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Avoiding Plagiarism: Summarizing

Summarizing

What is Summarizing?

  • Summarizing is condensing a large amount of information from a source/author(s) using YOUR OWN WORDS.

  • You MUST cite the original source, both in-text and in your references/works cited.


When to Summarize

  • Summarize when you need to extract the main idea(s) of a source.

  • Summarize when you need to provide background or an overview of a topic.

  • Summarizing is often used in annotated bibliographies, when you must provide a paragraph or two to explain the main findings/arguments of a source/author(s).

  • Summarizing is also often used for literature reviews, when you must explain the main findings of the seminal works in a narrow field.

How to Summarize

  1. Read the original material.
  2. Set the material aside and consider what you read.
  3. Briefly describe the main point(s) IN YOUR OWN WORDS.

Example: Summarizing

From page 52 of the original source: Summary
Building on findings from my US-based research on vaccine selectivity and on cannabis treatment for paediatric epilepsy, referenced below, I argue that truly counterfactual details can and should be challenged in proportion to the degree to which their promulgation could underwrite widespread harm, subverting the greater good. Although all parties involved should have a say in defining harm, social justice and basic human rights must take precedence (see American Anthropological Association Committee for Human Rights, 1999). This Utilitarian-influenced line of thinking, which prioritises the greater good (e.g., public health) over individual proclivities, holds that if harm potential is low, regardless of empirically verifiable or ‘substantive’ facts (about which, see Harambam, this issue), there is no need to impose one’s own culturally conditioned version of ‘the truth.’ Rather, we should ask what adherents of low-harm counterfacts can teach us about being human. If a counterfact’s harm potential is high, however, we must try, carefully and with an eye to social justice, to reduce that element’s salience for believers.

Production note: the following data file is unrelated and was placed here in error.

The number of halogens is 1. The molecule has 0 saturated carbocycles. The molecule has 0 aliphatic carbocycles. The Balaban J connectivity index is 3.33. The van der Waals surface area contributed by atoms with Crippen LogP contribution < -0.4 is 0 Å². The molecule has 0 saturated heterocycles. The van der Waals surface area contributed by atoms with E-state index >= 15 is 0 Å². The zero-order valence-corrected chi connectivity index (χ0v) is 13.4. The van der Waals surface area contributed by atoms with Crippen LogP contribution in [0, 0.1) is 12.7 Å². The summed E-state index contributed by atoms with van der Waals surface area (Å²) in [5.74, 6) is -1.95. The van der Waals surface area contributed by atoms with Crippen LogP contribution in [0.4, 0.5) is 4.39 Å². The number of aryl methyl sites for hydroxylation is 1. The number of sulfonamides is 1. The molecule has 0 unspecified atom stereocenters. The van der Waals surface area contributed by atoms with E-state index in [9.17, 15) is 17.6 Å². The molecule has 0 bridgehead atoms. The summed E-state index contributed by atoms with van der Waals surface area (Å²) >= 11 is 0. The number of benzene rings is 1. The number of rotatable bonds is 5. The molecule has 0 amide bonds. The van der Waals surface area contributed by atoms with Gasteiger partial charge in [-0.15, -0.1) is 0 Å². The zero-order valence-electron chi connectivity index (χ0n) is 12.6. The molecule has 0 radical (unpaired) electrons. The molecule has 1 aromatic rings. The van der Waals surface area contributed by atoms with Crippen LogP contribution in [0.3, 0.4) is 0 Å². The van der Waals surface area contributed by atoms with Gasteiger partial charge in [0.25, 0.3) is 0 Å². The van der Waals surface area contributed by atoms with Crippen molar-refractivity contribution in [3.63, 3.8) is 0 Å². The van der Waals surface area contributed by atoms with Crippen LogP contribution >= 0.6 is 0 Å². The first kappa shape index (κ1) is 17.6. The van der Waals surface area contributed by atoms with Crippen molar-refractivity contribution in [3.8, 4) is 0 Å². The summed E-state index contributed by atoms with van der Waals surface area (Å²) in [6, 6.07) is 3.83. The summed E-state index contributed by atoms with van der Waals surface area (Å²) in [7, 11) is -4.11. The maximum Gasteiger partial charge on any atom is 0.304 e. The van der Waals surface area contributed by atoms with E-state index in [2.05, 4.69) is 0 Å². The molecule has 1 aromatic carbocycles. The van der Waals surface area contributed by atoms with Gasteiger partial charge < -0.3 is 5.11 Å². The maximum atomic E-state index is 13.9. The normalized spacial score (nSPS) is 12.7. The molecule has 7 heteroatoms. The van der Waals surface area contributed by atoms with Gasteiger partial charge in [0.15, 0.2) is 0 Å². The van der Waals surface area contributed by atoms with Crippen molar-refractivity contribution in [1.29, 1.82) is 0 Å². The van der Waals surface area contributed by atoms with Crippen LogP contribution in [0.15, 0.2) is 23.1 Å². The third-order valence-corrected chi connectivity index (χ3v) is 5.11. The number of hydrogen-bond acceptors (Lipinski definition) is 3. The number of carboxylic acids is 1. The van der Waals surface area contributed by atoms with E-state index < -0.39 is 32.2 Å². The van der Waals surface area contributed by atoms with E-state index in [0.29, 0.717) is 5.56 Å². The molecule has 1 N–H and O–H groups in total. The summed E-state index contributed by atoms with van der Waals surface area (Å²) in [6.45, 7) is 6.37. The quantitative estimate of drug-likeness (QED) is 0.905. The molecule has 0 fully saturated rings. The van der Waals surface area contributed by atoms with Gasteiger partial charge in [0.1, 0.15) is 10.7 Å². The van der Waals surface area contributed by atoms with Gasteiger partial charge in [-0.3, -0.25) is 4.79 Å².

Sobo, E. J. (2021). Conspiracy theories in political-economic context: Lessons from parents with vaccine and other pharmaceutical concerns. Journal for Cultural Research, 25(1), 51–68. https://doi.org/10.1080/14797585.2021.1886425

Sobo (2021) maintains that mostly innocuous misinformation need not be combated, as it does not present a threat to the overall well-being of society. However, potentially dangerous misinformation that could be harmful to society must be combated (p. 52).

An APA citation was included on the Reference List.

In the above example, we extracted the main points of the original passage (omitting some details) and put the summary in our own words, demonstrating understanding.

We included proper in-text and Reference List citations.